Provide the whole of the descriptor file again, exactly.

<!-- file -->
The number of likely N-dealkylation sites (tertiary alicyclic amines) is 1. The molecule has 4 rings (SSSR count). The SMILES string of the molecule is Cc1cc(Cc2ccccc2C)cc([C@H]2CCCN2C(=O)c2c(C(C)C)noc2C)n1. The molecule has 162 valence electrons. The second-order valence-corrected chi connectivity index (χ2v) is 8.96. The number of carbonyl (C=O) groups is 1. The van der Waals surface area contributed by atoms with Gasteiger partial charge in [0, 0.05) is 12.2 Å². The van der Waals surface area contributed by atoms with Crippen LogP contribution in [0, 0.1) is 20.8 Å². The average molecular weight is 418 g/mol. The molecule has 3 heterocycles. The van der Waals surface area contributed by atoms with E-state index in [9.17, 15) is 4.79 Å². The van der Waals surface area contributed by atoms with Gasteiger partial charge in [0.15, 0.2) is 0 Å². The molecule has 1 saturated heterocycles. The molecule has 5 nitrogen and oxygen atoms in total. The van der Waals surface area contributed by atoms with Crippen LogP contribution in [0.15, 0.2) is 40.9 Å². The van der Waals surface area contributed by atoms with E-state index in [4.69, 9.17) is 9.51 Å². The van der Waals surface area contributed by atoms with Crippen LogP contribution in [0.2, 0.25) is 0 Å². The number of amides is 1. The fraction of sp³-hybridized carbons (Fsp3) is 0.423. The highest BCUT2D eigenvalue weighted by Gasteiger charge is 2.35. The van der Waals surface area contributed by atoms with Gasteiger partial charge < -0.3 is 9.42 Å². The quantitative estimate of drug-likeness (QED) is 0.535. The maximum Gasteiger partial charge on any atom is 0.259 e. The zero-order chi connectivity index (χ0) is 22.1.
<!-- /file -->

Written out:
The number of likely N-dealkylation sites (tertiary alicyclic amines) is 1. The molecule has 4 rings (SSSR count). The SMILES string of the molecule is Cc1cc(Cc2ccccc2C)cc([C@H]2CCCN2C(=O)c2c(C(C)C)noc2C)n1. The molecule has 162 valence electrons. The second-order valence-corrected chi connectivity index (χ2v) is 8.96. The number of carbonyl (C=O) groups is 1. The van der Waals surface area contributed by atoms with Gasteiger partial charge in [0, 0.05) is 12.2 Å². The van der Waals surface area contributed by atoms with Crippen LogP contribution in [0, 0.1) is 20.8 Å². The average molecular weight is 418 g/mol. The molecule has 3 heterocycles. The van der Waals surface area contributed by atoms with E-state index in [9.17, 15) is 4.79 Å². The van der Waals surface area contributed by atoms with Gasteiger partial charge in [0.15, 0.2) is 0 Å². The molecule has 1 saturated heterocycles. The molecule has 5 nitrogen and oxygen atoms in total. The van der Waals surface area contributed by atoms with Crippen LogP contribution in [0.15, 0.2) is 40.9 Å². The van der Waals surface area contributed by atoms with E-state index in [4.69, 9.17) is 9.51 Å². The van der Waals surface area contributed by atoms with Crippen LogP contribution in [0.2, 0.25) is 0 Å². The number of amides is 1. The fraction of sp³-hybridized carbons (Fsp3) is 0.423. The highest BCUT2D eigenvalue weighted by Gasteiger charge is 2.35. The van der Waals surface area contributed by atoms with Gasteiger partial charge < -0.3 is 9.42 Å². The quantitative estimate of drug-likeness (QED) is 0.535. The maximum Gasteiger partial charge on any atom is 0.259 e. The zero-order chi connectivity index (χ0) is 22.1.